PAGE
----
Nearly all returned under the same conditions for Tuesday night, where our theme focused on the cultivation and the growing of our catholic faith and harvest. This worked well with the examination of conscience, and then our celebration of the sacrament of reconciliation. Several priests came from neighboring parishes, and it was so wonderful to visit into the night with so many people for prayer and fellowship.

Father Jerry and several others had recommended that we visit the shrine in Sioux City before we finished our mission. The pictures we’ve included were taken with a lousy camera on a an overcast day but here is a link for better visuals. http://www.trinityheights.com/ We spent several hours roaming the grounds and appreciating the wonderful testament and teaching of our catholic era teach present on this holy ground.

We finished the nativity mission on the theme of harvest, with a wonderful Mass celebrated by Father Andrew-Bao Vo from Vietnam. We always knew that one of the blessings of our itinerant ministry would be the stories that we got to share with people we met. Father Andrew and his family lived for seven years in the jungles of Vietnam after their father was arrested. During that time the family still grew in their catholic faith so much so that this young man this now a wonderful priest in Iowa. By last night of the mission, we felt truly as though we were at the dinner table with wonderful friends and believers, and we look forward to our next visit to the nativity family.

Our trip home allowed me to visit with my sister Mary Pat, who is on staff at boys town research hospital. Many of us I’m sure recall the story of father Flanagan and boys town, symbolized by the beautiful song, “he ain’t heavy father, he’s my brother”; and even though my sister and I are among nine children of a deaf widow, it was transforming to see my sisters' passion and results and dealing with deaf infants, children, and their families.

We were honored later that week to serve of Franciscan retreat outside of Kansas City, and one page of the newsletter below tells that story well.

Morning of Reflection, Saturday, November 15
It was cold and snowy that Saturday morning, but inside the Sanctuary of Hope there was warmth emanating from the words and music of Cricket and Jerry Aull. The Secular Franciscans gathered were treated to a presentation on “Understanding Penance.”
We were told that the official commentary on the Rule of the SFO describes a person who does penance as one turned toward God. We need to be the presence of God to the world. Penance also means that my life can be offered to God in such a way that I help to call forth more of creation, in addition to myself, to loving God wholeheartedly. Everything we do has potential to bring others closer to God.
Penance should be a way of life for the Secular Franciscan. We do this best by following our promises of simplicity (planting the seeds of patience and love), purity (everything done purely for God), and obedience (serving others) as best as possible according to our state in life.
God uses all of our situations in life to bring about a transformation to holiness. God, in loving wisdom, has made the painfully difficult circumstances which work to fashion us into holiness and that also serve to present our beloved Lord to a world that needs to see Him.
The Catechism of the Catholic Church says: “The interior penance of the Christian can be expressed in many and various ways. Scripture and the Fathers insist above all on three forms, fasting, prayer, and almsgiving.” A form of penance is detachment from preferring our own opinions; also detachment from material goods; denial of one’s self. The love and imitation of Christ is present in all penance.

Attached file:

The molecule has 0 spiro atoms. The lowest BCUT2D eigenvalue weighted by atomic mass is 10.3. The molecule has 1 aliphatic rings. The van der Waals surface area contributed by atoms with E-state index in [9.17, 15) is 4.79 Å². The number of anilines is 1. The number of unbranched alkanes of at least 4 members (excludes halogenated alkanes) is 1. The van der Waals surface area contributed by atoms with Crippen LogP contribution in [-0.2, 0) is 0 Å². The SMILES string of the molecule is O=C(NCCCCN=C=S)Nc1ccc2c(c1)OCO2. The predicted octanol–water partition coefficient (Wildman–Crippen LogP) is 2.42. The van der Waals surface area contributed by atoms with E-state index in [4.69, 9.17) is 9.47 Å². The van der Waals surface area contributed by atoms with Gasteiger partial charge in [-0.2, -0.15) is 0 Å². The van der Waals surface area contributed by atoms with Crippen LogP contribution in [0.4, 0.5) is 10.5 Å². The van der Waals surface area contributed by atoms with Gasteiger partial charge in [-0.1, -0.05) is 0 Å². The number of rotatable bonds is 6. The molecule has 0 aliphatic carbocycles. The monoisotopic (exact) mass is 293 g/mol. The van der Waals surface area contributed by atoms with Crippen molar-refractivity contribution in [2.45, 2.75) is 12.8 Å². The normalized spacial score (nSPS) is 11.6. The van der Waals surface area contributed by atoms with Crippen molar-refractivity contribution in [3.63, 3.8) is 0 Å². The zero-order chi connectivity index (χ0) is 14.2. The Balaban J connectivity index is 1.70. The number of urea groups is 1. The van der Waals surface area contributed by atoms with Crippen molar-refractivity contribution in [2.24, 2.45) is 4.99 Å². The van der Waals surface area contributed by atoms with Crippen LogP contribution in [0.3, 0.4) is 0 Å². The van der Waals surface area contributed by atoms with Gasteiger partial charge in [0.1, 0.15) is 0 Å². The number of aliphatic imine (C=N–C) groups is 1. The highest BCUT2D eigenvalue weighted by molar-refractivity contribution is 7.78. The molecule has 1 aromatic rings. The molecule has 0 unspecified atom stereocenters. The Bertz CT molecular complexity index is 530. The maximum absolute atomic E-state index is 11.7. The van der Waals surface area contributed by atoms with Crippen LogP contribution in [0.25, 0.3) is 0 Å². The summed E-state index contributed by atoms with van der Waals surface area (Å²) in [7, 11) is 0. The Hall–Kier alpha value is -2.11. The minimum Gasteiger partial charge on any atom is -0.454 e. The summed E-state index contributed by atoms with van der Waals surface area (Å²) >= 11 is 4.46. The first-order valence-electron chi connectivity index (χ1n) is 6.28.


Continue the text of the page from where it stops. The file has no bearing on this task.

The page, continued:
In faith we embrace everything as a gift from God because we trust our gracious and loving Father to take everything we go through and use it for His will and our good.
It is JOY (a) to be freed from a self-focus; (b) to know Christ intimately; (c) to know the great depth of the love of Christ; (d) to realize that all of our sufferings of life and the cross are valuable, redemptive, and used by God’s design to make us holy; (e) to allow the Holy Spirit to take us through all life’s experiences and relationships with love’s pure desire to give of itself.
We must try to remember that God uses our sufferings to transform ourselves AND the world. Think of lifting up someone else rather than myself—love lowliness!!
Cricket and Jerry gave us much to think and pray about. Visit their website at jerryandcricketaull.com to check out their book store and music store.
Let us pray for the Spirit of Penance:

“O seraphic father, St. Francis, I venerate in you the living image of Christ crucified. Your Love transformed your whole life into one long martyrdom. It made you strive by means of severe penances to satisfy the ardor of your desires, until at last it impressed on your body the wounds it had long before engraved deeply in your heart. It thus made you a living crucifix, preaching sweetly to all people the sufferings and love of Jesus. Obtain for me, O holy father, that I too may banish from my heart the spirit of the world; that I may esteem poverty and humiliation above wealth and honor; that I may mortify my passions and advance daily in the knowledge and love of God, until at last, detached from myself, from the world and from all creatures, I may live for God alone, and like you say with my while heart, “My God and my all,” my God, my inheritance and my joy in time and eternity. Amen.” (from Secular Franciscan Companion, Franciscan Herald Press, p. 54)

December began with our celebrating an advent evening of reflection with holy Trinity parish in Peachtree City Georgia. Despite the hurry and flurry of the season, the room was brimming with people fully desiring that graces of advent prayer. (sorry the photo is dark, but you know how candlelight mixes with a cell phone photo!)

We were so richly blessed to give an Advent retreat in the last week before Christmas at St. Peter Chanel Parish, who had just dedicated their new sanctuary!

Fr. Frank McNamee, now at the Cathedral in Atlanta, worked with us on a wonderful 3 nights of Advent waiting and living in hope and grace. We concluded on Wednesday evening with an Evening of Reconciliation with over 20 priests there, and the choirs helped with the songs of quiet reflection! (more to come!)